Coping With Blindness in Cats

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Advice from Vet Charity PDSA

A cat losing their sight can be traumatic, both for them and their owners. However, with some adaptation, blind cats can often continue to lead normal, happy lives.

PDSA Vet Olivia Anderson-Nathan said: “Conditions such as cataracts and glaucoma can lead to sight-loss in pets, but these illnesses usually affect older cats. In younger animals, sight-loss might be the result of an injury. Luckily, cats have an extremely well-developed sense of smell and hearing which they use to help compensate for blindness.”

This is Flash, a blind cat I used to look after (he has sadly passed away now). He was hit by a car and lost his sight and his jaw was damaged too. This meant he needed to be hand-fed. Flash used to be a street cat but had to adapt to being blind, depending on people feeding him and living with people.

Owners concerned about their cat’s vision should speak to their vet. In some cases pets can develop eye conditions if they’re suffering from other diseases, such as cataracts, which can occur in patients suffering from diabetes. Other diseases, such as glaucoma, can be extremely painful and require immediate treatment.

The progression of certain conditions could also be slowed with treatment, so early diagnosis and treatment is very important.

Olivia added: “Your vet will check your cat’s eyes and general health to see whether there is an underlying condition affecting their sight. If a medical condition is diagnosed, they will discuss treatment options and provide guidance and support.”

How cats react to sight-loss depends on several factors. If they learn new skills quickly, then they will often adjust more easily to any impact on their vision. Older cats may already have a reduced sense of hearing or smell, so they may find it harder to adapt, though because their loss of sight is usually more gradual they often learn to compensate well.

Flash adapted to his new life very well. He loved playing chasing games – though his carers had to be careful about making sure his environment was safe! He also enjoyed going outside and hearing the birds, sniffing interesting scents, walking around in the grass and experiencing the sunshine, wind and fresh air.

Olivia added: “Confident cats may adapt better than more anxious ones, but the amount of support an owner provides is also a big factor in helping pets adjust to sight loss.”

There are several steps owners can take to care for a cat suffering from impaired vision:

  • It’s important to help your cat learn their environment and surroundings, so keep furniture in the same place. It’s worth assessing your home and garden to make sure there are no sharp edges or items your dog could injure themselves on. Access to hazards such as fireplaces, balconies and open staircases should be blocked off and never leave anything on the floor that they could trip over.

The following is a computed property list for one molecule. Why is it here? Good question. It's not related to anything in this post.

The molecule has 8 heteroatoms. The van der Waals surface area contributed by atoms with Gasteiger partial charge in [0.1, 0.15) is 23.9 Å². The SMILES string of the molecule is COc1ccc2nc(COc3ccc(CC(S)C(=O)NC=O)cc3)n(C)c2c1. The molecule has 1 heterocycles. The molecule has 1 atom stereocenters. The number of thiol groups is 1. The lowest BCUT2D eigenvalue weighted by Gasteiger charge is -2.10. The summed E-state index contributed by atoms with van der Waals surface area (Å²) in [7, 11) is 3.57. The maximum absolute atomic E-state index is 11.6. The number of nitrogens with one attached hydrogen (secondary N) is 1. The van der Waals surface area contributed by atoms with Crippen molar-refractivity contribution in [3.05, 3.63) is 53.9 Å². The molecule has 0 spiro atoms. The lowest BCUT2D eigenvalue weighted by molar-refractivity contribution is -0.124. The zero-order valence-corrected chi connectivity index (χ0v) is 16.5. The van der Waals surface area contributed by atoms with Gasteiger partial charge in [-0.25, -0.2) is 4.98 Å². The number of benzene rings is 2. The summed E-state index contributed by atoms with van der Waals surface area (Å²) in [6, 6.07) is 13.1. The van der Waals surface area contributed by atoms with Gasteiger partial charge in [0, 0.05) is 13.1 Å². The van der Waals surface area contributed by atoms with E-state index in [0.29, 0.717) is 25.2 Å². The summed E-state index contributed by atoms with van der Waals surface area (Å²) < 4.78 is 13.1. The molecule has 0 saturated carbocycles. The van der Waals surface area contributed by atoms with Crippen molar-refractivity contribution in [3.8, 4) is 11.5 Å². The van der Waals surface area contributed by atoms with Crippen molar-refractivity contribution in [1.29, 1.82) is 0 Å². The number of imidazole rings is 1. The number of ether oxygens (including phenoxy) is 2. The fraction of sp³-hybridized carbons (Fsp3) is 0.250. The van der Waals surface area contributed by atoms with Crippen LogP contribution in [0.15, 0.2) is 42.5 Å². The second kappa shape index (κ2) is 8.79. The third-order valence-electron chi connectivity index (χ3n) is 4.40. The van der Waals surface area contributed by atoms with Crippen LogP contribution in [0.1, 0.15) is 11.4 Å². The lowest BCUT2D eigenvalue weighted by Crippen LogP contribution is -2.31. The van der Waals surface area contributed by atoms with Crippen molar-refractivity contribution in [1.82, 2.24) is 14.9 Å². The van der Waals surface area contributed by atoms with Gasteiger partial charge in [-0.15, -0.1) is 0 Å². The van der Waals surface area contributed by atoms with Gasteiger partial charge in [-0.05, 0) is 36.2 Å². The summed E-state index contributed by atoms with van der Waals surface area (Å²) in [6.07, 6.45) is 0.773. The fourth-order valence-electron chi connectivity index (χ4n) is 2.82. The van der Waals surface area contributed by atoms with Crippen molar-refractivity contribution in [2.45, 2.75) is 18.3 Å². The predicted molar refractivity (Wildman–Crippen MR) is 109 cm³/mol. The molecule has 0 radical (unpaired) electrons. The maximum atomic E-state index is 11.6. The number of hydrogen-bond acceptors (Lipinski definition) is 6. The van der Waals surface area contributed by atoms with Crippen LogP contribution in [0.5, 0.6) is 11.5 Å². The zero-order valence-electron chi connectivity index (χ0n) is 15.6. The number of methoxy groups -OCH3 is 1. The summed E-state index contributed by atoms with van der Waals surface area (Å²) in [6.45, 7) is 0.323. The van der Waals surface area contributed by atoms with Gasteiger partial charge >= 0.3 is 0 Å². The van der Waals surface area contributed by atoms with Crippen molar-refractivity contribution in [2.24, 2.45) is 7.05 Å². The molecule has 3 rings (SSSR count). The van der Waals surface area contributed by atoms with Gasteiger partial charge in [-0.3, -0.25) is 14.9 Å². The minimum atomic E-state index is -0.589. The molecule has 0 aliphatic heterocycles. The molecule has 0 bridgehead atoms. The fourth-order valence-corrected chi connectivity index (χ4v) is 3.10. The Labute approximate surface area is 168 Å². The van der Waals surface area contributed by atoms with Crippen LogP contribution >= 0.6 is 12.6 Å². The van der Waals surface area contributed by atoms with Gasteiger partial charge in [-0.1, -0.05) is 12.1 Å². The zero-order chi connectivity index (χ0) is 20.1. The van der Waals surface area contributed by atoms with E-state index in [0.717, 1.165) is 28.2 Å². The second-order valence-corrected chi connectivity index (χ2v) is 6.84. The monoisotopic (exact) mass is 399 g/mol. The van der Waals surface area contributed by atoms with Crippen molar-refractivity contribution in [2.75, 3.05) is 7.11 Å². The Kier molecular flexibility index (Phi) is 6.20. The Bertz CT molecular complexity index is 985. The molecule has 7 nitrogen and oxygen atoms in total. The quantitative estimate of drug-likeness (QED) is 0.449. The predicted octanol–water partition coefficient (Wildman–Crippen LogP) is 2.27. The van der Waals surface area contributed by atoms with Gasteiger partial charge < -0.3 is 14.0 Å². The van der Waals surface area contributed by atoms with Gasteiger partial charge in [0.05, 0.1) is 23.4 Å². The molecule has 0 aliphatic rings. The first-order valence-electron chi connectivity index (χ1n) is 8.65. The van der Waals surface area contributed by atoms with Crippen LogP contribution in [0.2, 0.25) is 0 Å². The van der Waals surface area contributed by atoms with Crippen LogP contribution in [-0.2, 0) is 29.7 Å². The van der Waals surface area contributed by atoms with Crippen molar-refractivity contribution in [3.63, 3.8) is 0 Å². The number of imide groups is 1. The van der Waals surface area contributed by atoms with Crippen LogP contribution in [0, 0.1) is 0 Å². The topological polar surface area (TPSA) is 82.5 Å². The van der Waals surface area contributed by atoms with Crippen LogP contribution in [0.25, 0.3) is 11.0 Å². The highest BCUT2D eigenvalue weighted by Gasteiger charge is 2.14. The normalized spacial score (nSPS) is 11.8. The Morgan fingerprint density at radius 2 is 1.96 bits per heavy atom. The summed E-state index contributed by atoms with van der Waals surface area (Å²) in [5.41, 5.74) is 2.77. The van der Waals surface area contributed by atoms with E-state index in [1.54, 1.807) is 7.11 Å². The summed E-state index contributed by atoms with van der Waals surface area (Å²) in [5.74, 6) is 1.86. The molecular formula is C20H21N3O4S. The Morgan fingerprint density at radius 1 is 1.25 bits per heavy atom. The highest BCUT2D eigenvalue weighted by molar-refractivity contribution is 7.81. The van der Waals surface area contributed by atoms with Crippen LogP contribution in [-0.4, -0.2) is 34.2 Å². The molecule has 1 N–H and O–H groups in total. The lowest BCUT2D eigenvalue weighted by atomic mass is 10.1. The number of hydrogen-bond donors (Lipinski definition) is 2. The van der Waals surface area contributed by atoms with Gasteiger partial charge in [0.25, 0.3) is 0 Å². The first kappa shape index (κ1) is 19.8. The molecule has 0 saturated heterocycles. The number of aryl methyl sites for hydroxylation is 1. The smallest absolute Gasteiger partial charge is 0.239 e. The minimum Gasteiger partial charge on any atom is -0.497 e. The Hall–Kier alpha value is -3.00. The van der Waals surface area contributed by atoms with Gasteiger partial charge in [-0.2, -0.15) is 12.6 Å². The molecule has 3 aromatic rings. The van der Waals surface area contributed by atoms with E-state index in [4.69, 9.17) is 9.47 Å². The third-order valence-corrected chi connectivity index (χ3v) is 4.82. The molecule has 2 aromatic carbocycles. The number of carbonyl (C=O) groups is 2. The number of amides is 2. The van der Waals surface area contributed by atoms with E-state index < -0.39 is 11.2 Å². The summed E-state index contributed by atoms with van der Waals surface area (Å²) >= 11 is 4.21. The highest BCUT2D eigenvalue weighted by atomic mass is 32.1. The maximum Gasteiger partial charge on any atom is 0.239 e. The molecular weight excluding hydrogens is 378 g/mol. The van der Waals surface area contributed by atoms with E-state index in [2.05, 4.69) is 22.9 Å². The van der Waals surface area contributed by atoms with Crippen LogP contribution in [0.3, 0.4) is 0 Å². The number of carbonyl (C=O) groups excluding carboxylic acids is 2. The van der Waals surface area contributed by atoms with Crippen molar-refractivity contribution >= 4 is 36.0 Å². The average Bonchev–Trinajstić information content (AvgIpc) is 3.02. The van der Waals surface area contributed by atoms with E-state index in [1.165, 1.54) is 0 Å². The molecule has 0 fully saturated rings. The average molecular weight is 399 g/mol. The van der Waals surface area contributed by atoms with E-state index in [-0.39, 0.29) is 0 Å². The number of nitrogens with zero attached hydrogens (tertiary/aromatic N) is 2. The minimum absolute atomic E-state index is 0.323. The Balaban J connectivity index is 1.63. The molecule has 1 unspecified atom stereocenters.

• Keep their bed, food and water bowls in the same place to avoid confusion. This will help your cat feel more confident in the house.
  • When allowing them outside, make sure they’re in a secure area.
  • Talk to them regularly as they will find your presence reassuring.

Olivia said: “Once they’ve adapted to the loss of vision, many pets lead normal active lives.

Keeping Pets Safe and Healthy this Winter

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As the darker nights are drawing in and the days get colder, PDSA is offering advice to help keep our pets safe, happy and healthy over the coming winter months.

PDSA Vet Nurse, Nina Downing, said: “With reports of wet, stormy and freezing weather expected over the next few months, it’s important to remember that, despite their fur coats, pets can suffer from the cold just like we do. They can’t tell us how they are feeling, or if they’re suffering, so it’s up to us to make sure we provide the extra care they need during colder weather.”


To keep our much-loved four-legged friends cosy and content this winter, Nina has put together some top tips for pet owners.

Dogs and cats

  • Make sure they always have access to warmth and shelter – never leave them outside for long periods.
  • A suitable waterproof coat can help keep dogs dry, and especially good for pets that are very young or old, are sick, or have very thin fur.
  • Dogs will still need daily walks and cats may still want to go outside, but keep these excursions short and frequent, rather than longer periods outdoors. But don’t force pets to go outside if they don’t want to.
  • Never leave pets in cars, caravans or unheated conservatories, as temperatures can quickly plummet, risking hypothermia.
  • After a walk, towel-dry them straight away if they get wet. A hair-dryer on a low setting can be useful to dry off dogs with longer hair. To avoid burning your pets’ delicate skin it’s important not to hold it too close to their body.
  • Check pets’ paws regularly and clean any build-up of salt, grit or dirt from them, as this can be painful.
  • Wear a high visibility jacket yourself for walks on dark nights, and use a high-vis or LED collar and a hi-vis dog jacket to make walking near roads safer.
  • If you spot your pet shivering, bring them into the warmth straight away and call your vet. Hypothermia can develop quickly and can be fatal if not treated.

For more advice on taking care of your pet this winter, visit

PDSA is the UK’s leading vet charity. We’re on a mission to improve pet wellbeing through prevention, education and treatment. Support from players of People’s Postcode Lottery helps us reach even more pet owners with vital advice and information.